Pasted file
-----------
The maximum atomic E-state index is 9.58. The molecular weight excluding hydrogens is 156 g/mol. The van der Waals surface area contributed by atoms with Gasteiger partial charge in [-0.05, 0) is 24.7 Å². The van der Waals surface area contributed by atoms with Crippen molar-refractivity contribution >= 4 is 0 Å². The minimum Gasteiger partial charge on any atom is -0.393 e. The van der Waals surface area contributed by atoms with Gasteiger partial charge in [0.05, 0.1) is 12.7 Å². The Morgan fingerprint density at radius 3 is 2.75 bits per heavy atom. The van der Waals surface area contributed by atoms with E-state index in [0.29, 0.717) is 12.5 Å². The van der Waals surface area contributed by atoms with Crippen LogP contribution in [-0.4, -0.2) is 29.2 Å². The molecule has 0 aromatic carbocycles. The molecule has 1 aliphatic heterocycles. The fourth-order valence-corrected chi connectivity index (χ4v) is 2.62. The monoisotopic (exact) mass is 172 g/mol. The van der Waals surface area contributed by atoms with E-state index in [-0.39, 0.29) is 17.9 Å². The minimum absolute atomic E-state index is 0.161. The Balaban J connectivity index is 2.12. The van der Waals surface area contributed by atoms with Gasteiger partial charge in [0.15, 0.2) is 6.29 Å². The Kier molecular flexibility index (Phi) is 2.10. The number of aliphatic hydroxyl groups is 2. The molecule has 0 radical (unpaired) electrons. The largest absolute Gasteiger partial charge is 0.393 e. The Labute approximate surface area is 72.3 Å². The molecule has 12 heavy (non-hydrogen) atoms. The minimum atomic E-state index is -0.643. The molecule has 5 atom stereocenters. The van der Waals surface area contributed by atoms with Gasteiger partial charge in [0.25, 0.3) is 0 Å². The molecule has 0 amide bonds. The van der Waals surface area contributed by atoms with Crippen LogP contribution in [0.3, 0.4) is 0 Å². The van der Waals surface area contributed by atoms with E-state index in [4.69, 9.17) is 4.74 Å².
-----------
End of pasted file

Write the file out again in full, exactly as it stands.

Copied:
The maximum atomic E-state index is 9.58. The molecular weight excluding hydrogens is 156 g/mol. The van der Waals surface area contributed by atoms with Gasteiger partial charge in [-0.05, 0) is 24.7 Å². The van der Waals surface area contributed by atoms with Crippen molar-refractivity contribution >= 4 is 0 Å². The minimum Gasteiger partial charge on any atom is -0.393 e. The van der Waals surface area contributed by atoms with Gasteiger partial charge in [0.05, 0.1) is 12.7 Å². The Morgan fingerprint density at radius 3 is 2.75 bits per heavy atom. The van der Waals surface area contributed by atoms with E-state index in [0.29, 0.717) is 12.5 Å². The van der Waals surface area contributed by atoms with Crippen LogP contribution in [-0.4, -0.2) is 29.2 Å². The molecule has 0 aromatic carbocycles. The molecule has 1 aliphatic heterocycles. The fourth-order valence-corrected chi connectivity index (χ4v) is 2.62. The monoisotopic (exact) mass is 172 g/mol. The van der Waals surface area contributed by atoms with E-state index in [-0.39, 0.29) is 17.9 Å². The minimum absolute atomic E-state index is 0.161. The Balaban J connectivity index is 2.12. The van der Waals surface area contributed by atoms with Gasteiger partial charge in [0.15, 0.2) is 6.29 Å². The Kier molecular flexibility index (Phi) is 2.10. The number of aliphatic hydroxyl groups is 2. The molecule has 0 radical (unpaired) electrons. The largest absolute Gasteiger partial charge is 0.393 e. The Labute approximate surface area is 72.3 Å². The molecule has 12 heavy (non-hydrogen) atoms. The minimum atomic E-state index is -0.643. The molecule has 5 atom stereocenters. The van der Waals surface area contributed by atoms with Gasteiger partial charge in [0.25, 0.3) is 0 Å². The molecule has 0 amide bonds. The van der Waals surface area contributed by atoms with Crippen LogP contribution in [0.3, 0.4) is 0 Å². The van der Waals surface area contributed by atoms with E-state index in [4.69, 9.17) is 4.74 Å².